RICH TRASH PICKINGS
A flourishing repackaging industry brings disposed medical waste back into the nation’s
Arvind Kumar, 45, rummages through a cartload of debris just offloaded near two longdead incinerators belonging to Patna Medical College and Hospital ( PMCH). If the syringes, pills vials, hypodermic needles and plastic drips that he picks up are good enough for resale to private medical clinics, Kumar will earn Rs 350. A good investment, given he paid Rs 70 to a ward cleaner for this pile.
Kumar is just a minor cog in Patna’s skyrocketing repackaging industry where many players—from cleaners in state-run hospitals to recyclers—inject back used medical debris into the healthcare system.
PMCH is not the only hospital erring on biomedical waste disposal. The Ministry of Environment and Forests ( MOEF) on August 29 released a list of 13,037 healthcare facilities in the country that have been found to be in violation of biomedical waste generation and disposal rules. The number of errant healthcare units in 2007-08 was 19,090.
According to MOEF figures, 4,05,702 kg of biomedical waste is generated every day in the country, of which only 2,91,983 kg is disposed. The figure confirms that every day, 1,13,719 kg of waste is left unattended which more often than not re-enters the system. The figures show that the highest number of violating medical facilities is in Maharashtra (4,667), Bihar (1,221) and Kerala (1,547).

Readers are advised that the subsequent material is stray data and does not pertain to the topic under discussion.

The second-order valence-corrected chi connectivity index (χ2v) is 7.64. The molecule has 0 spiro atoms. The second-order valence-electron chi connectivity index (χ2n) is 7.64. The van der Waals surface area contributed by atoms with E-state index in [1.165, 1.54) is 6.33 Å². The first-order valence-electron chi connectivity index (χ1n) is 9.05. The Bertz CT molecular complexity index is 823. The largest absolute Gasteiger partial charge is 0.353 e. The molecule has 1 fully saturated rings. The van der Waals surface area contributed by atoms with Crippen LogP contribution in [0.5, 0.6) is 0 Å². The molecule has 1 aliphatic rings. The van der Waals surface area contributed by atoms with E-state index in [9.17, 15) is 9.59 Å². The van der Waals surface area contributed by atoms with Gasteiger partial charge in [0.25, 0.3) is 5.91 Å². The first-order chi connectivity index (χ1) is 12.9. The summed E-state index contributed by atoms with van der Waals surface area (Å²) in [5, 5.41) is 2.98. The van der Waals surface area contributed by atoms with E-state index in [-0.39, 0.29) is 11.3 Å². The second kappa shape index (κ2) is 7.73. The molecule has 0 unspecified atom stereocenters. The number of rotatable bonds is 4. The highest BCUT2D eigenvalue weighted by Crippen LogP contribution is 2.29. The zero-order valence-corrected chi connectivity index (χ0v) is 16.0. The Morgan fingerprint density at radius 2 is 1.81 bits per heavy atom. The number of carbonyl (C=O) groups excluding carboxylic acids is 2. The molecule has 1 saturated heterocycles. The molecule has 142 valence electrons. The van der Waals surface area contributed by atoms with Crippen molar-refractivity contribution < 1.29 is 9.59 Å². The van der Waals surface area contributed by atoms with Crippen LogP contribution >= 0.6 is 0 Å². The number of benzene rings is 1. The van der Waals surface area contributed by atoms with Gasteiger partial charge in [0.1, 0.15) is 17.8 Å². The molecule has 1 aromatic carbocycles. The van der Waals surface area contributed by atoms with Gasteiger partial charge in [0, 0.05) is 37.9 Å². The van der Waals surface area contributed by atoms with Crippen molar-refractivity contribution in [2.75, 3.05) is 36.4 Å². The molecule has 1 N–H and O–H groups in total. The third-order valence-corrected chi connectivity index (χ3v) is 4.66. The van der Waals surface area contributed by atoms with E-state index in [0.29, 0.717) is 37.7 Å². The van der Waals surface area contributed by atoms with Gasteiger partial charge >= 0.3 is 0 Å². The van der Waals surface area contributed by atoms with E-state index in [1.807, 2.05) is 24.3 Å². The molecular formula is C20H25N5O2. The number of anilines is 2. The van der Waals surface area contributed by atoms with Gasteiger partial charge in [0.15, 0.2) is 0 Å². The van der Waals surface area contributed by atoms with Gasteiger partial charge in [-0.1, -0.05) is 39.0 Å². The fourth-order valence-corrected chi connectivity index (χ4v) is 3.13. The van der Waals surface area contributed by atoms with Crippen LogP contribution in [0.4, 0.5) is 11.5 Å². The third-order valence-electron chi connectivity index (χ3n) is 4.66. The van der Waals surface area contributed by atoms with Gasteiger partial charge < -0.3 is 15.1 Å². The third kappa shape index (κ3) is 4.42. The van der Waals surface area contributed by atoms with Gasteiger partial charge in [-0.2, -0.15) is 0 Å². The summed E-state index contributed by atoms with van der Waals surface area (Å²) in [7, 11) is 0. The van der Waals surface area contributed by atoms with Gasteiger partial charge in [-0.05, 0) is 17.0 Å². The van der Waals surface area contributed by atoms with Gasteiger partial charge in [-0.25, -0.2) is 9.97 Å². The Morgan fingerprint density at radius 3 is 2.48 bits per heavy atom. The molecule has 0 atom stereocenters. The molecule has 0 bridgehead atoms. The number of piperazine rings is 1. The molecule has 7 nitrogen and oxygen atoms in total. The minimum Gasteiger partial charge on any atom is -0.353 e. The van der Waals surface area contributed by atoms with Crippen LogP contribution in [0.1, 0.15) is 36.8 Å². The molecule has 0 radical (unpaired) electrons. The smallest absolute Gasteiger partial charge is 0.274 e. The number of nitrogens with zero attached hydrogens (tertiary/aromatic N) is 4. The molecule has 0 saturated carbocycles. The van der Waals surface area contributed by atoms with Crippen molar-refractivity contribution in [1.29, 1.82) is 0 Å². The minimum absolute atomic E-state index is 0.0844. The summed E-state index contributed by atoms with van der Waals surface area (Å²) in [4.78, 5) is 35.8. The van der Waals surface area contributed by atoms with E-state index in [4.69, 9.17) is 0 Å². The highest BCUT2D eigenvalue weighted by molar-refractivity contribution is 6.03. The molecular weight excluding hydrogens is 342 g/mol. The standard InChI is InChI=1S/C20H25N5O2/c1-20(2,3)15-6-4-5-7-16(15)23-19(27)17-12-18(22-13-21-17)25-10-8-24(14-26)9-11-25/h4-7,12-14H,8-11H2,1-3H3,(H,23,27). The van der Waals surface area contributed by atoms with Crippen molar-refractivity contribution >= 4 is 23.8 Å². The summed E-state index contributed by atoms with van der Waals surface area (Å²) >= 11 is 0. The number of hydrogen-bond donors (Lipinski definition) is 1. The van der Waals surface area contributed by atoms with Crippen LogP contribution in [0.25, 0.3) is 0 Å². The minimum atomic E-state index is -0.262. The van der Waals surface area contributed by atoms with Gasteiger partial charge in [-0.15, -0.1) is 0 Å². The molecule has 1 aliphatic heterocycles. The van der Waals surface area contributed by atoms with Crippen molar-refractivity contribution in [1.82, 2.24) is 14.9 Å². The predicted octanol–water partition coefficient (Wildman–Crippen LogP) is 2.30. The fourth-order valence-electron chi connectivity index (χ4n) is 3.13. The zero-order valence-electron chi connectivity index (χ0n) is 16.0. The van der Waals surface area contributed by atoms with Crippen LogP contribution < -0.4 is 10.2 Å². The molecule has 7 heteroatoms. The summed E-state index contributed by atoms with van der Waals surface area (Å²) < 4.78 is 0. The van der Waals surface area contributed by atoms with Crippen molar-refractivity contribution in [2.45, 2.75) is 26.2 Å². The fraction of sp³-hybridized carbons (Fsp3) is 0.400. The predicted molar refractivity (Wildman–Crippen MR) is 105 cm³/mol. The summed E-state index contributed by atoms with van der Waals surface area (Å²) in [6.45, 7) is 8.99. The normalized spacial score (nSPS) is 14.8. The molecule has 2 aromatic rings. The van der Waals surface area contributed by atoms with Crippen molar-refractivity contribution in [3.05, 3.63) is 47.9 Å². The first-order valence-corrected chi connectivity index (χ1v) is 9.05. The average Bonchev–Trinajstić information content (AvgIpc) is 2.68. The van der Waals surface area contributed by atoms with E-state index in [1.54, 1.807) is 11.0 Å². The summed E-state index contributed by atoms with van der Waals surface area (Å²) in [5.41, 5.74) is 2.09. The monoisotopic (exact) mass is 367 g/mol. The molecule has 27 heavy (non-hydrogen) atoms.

In terms of volume, the states that generate the highest quantity of biomedical waste are Karnataka (62,241 kg), Uttar Pradesh (44,392 kg), Maharashtra (40,197 kg) and Kerala (32,884 kg). Karnataka is the worst offender as it fails to dispose of 18,270 kg of medical waste a day. Maharashtra claims to have disposed of all the biomedical waste it generated, despite also accounting for the highest number of errant facilities (see box).
The Bio-medical Waste (Manage- ment & Handling) Rules, 1998, makes it incumbent upon the healthcare facilities generating biomedical waste to ensure that the waste is handled without any adverse effect on human health and environment. But this seldom happens. In February 2009, more than 50 deaths of viral hepatitis were reported from Gujarat’s Modasa town. A health department investigation had revealed that improper disposal of biomedical waste led to the spread of the deadly virus that killed many.
The absence of deterrent is also a big reason why biomedical waste guidelines are often violated. A senior police officer concedes that the IPC has provisions for stern action against
those who dump such waste. “But we usually ignore such violations largely because government hospitals have been the biggest violators,” he said.
Bihar generates only 3,572 kg of biomedical waste every day—the least among bigger states—yet has the third highest number of healthcare units that have been found to have flouted disposal rules. This means a higher proportion of healthcare units in Bihar disregard rules.
The state Health Department admits that gaps exist in disposal. “This is a serious issue. The state has initiated several steps like bonding with private players while seeking to outsource the biomedical waste management system in all government hospitals. The implementation process is at various stages in different hospitals,” Health Secretary Sanjay Kumar told INDIA TODAY.
If the waste is not incinerated at the prescribed temperature of 1,150° Celsius, it generates persistent organic pollutants ( POP) like dioxins and furans that can lead to cancer. “In western countries, disposal of biomedical waste is a commercial activity. Here in India, we need to rope in the private sector,” says Dr S.P. Dua, regional coordinator of a project launched by the United Nations Industrial Development Organisation on reducing POPS.
SYRINGES IN PATNA